Results: In total, 290 patients were enrolled. All Q12W dosing arms were associated with increased clinical and MRI disease activity and closed early; ⩾39.5% of patients in each Q12W arm met rescue criteria. In the 300 mg intravenous and subcutaneous Q4 W arms, the mean cumulative number of combined unique active MRI lesions was 0.23 and 0.02, respectively; annualized relapse rates were 0.07 and 0.08, respectively; and trough natalizumab serum levels and α4-integrin saturation were comparable.

Conclusion: Natalizumab 300 mg subcutaneous Q4W was comparable to 300 mg intravenous Q4W dosing with respect to efficacy, pharmacokinetics/pharmacodynamics, and safety.
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http://dx.doi.org/10.1177/13524585211003020DOI Listing
April 2021

Structure-Function Relationship of Retinal Ganglion Cells in Multiple Sclerosis.

Int J Mol Sci 2021 Mar 26;22(7). Epub 2021 Mar 26.

Department of Ophthalmology, University Hospital Magdeburg, 39120 Magdeburg, Germany.

The retinal ganglion cells (RGC) may be considered an easily accessible pathophysiological site of degenerative processes in neurological diseases, such as the RGC damage detectable in multiple sclerosis (MS) patients with (HON) and without a history of optic neuritis (NON). We aimed to assess and interrelate RGC functional and structural damage in different retinal layers and retinal sites. We included 12 NON patients, 11 HON patients and 14 healthy controls for cross-sectional multifocal pattern electroretinography (mfPERG) and optical coherence tomography (OCT) measurements. Amplitude and peak times of the mfPERG were assessed. Macula and disc OCT scans were acquired to determine macular retinal layer and peripapillary retinal nerve fiber layer (pRNFL) thickness. In both HON and NON patients the foveal N2 amplitude of the mfPERG was reduced compared to controls. The parafoveal P1 peak time was significantly reduced in HON only. For OCT, parafoveal (pfGCL) and perifoveal (pGCL) ganglion cell layer thicknesses were decreased in HON vs. controls, while pRNFL in the papillomacular bundle sector (PMB) showed reductions in both NON and HON. As the mfPERG derived N2 originates from RGC axons, these findings suggest foveal axonal dysfunction not only in HON, but also in NON patients.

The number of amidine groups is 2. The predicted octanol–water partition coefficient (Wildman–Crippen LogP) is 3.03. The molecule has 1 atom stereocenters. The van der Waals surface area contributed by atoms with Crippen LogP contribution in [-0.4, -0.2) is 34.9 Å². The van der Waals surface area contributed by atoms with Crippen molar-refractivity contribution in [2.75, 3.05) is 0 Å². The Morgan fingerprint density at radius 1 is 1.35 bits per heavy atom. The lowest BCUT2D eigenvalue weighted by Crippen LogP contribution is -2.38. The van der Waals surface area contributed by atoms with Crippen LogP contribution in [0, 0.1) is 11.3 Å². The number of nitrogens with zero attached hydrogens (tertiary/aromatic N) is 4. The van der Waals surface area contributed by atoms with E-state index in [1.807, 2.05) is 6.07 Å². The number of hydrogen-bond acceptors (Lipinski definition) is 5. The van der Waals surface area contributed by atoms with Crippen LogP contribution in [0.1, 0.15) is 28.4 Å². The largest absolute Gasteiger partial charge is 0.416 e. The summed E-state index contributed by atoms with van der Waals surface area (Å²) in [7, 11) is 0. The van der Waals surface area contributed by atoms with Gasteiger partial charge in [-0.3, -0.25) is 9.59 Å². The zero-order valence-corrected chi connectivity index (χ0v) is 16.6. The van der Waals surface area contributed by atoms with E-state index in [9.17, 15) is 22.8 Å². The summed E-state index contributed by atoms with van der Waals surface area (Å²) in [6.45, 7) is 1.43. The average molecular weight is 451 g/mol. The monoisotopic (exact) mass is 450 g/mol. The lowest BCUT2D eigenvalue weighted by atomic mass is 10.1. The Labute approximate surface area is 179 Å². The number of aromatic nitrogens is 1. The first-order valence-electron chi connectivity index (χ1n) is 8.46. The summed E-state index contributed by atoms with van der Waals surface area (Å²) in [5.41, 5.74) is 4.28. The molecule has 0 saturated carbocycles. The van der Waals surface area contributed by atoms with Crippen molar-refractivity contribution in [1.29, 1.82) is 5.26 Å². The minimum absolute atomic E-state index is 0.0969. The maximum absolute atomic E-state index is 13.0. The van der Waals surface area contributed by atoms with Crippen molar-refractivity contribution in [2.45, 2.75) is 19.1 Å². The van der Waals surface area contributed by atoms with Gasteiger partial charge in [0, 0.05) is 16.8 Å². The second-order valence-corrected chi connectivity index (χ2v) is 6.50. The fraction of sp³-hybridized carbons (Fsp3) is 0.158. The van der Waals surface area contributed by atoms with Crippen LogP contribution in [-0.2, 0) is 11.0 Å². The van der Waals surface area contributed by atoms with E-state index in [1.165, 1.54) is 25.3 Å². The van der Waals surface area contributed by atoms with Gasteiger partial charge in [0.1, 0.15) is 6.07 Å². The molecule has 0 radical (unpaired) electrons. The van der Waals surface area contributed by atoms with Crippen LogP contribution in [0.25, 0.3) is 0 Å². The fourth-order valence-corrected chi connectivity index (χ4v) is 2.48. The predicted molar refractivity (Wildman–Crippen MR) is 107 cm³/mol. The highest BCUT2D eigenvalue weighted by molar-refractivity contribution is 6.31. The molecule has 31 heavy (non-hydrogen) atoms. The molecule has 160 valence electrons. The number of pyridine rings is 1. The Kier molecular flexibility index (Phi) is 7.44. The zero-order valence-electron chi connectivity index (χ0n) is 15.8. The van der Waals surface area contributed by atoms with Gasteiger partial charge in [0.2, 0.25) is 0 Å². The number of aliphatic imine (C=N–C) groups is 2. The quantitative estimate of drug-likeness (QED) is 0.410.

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http://dx.doi.org/10.3390/ijms22073419DOI Listing
http://www.ncbi.nlm.nih.gov/pmc/articles/PMC8037992PMC
March 2021

Predicting disability worsening in relapsing and progressive multiple sclerosis.

Curr Opin Neurol 2021 Jun;34(3):312-321

Mellen Center for Multiple Sclerosis, Cleveland Clinic Lerner College of Medicine, Cleveland, Ohio, USA.

Purpose Of Review: Multiple sclerosis (MS) is a clinically heterogeneous disease, which complicates expectant management as well as treatment decisions. This review provides an overview of both well established and emerging predictors of disability worsening, including clinical factors, imaging factors, biomarkers and treatment strategies.